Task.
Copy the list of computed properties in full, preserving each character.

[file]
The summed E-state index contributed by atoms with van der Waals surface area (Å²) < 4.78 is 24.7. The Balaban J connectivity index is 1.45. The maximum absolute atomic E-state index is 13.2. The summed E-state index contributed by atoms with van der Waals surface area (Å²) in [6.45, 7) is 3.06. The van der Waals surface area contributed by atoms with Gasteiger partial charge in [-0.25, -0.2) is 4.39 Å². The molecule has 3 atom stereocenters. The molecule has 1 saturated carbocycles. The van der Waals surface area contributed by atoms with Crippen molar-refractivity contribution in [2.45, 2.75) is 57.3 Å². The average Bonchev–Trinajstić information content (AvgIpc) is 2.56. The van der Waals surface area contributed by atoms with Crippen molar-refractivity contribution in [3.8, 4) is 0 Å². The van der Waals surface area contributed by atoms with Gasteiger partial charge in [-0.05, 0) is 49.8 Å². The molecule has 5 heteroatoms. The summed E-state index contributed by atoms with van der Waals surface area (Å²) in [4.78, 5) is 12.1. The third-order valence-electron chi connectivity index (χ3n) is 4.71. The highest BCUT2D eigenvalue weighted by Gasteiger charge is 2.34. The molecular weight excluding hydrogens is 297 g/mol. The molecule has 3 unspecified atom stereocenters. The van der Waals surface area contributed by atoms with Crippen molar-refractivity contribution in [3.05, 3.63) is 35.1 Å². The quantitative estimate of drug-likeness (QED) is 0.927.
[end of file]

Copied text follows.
The summed E-state index contributed by atoms with van der Waals surface area (Å²) < 4.78 is 24.7. The Balaban J connectivity index is 1.45. The maximum absolute atomic E-state index is 13.2. The summed E-state index contributed by atoms with van der Waals surface area (Å²) in [6.45, 7) is 3.06. The van der Waals surface area contributed by atoms with Gasteiger partial charge in [-0.25, -0.2) is 4.39 Å². The molecule has 3 atom stereocenters. The molecule has 1 saturated carbocycles. The van der Waals surface area contributed by atoms with Crippen molar-refractivity contribution in [2.45, 2.75) is 57.3 Å². The average Bonchev–Trinajstić information content (AvgIpc) is 2.56. The van der Waals surface area contributed by atoms with Crippen molar-refractivity contribution in [3.8, 4) is 0 Å². The van der Waals surface area contributed by atoms with Gasteiger partial charge in [-0.05, 0) is 49.8 Å². The molecule has 5 heteroatoms. The summed E-state index contributed by atoms with van der Waals surface area (Å²) in [4.78, 5) is 12.1. The third-order valence-electron chi connectivity index (χ3n) is 4.71. The highest BCUT2D eigenvalue weighted by Gasteiger charge is 2.34. The molecular weight excluding hydrogens is 297 g/mol. The molecule has 3 unspecified atom stereocenters. The van der Waals surface area contributed by atoms with Crippen molar-refractivity contribution in [3.05, 3.63) is 35.1 Å². The quantitative estimate of drug-likeness (QED) is 0.927.